Monday, 26 September 2011


It’s easy to talk oneself into a state of despondency. Read any economist today on sovereign debt and you’ll reduce your forecasts and plan to dine on gruel two nights a week.  Lose your confidence and your expectation of success reduces too. Barack Obama said “always act confident”. If we acted on what we are reading currently we’d all be doomed.

But there is a side effect of the prognoses these economic gurus are having. They are dispiriting most of our competitors and giving the rest of us huge opportunities. Strategically we should be embarked upon a share-gain plan, ruthlessly selling the benefits of our products and services at the expense of our more pessimistic competitors.

This is the age of the salesman…they crop up every decade or so …where confidence, can-do and enthusiasm will win friends and sales.

The world has changed. Countries like Greece and Portugal, we’re told, are structurally doomed and being targeted by those who make their money by selling things short. But none of this makes a scrap of difference to someone selling industrial flooring, pesto sauce or who’s running a restaurant. We may live in a global economy but on a day to day basis we live in our own worlds, world’s a lot simpler and more driven by practical needs than those of macro-economists.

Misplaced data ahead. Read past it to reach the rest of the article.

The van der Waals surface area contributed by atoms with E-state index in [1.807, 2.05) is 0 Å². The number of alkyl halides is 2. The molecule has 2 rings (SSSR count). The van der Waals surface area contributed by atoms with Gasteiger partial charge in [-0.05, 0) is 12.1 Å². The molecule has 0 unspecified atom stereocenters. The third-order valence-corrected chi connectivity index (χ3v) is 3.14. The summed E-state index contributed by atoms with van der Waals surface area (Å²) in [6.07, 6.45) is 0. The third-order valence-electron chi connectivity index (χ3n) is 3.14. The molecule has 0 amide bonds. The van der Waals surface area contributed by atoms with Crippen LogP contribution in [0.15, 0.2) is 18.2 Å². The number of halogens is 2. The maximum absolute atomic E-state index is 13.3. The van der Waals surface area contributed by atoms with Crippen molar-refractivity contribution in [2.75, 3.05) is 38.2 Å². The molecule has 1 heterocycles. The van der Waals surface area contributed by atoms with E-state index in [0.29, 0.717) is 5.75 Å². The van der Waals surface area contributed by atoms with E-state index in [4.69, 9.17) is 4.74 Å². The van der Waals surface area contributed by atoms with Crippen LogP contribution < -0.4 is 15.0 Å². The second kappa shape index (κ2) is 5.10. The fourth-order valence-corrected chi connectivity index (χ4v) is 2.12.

In planning for 2012 you’ll be told to expect downturn to which your answer must be “not necessarily”.
The answer to most things will be to retain good, cheerful, smart people in the front line, to focus on existing customers encouraging and incentivising them to do more with you, to invest in programmes of positive coaching for all your sales people and to be much more creative in your presentations and your solutions to problems.

This is the age of creative confidence when ingenuity and the ability to talk things up rather than be down in the mouth will pay dividends.

And in the end with low interest rates and an increasing pressure on people to work harder 2012 could be quite spectacular in terms of share growth and productivity for some of us.

To put it in perspective here’s what one-time US President Calvin Coolidge said about the prospects of doom:

“If you see ten troubles coming down the road, you can be sure that nine will run into the ditch before they reach you.”

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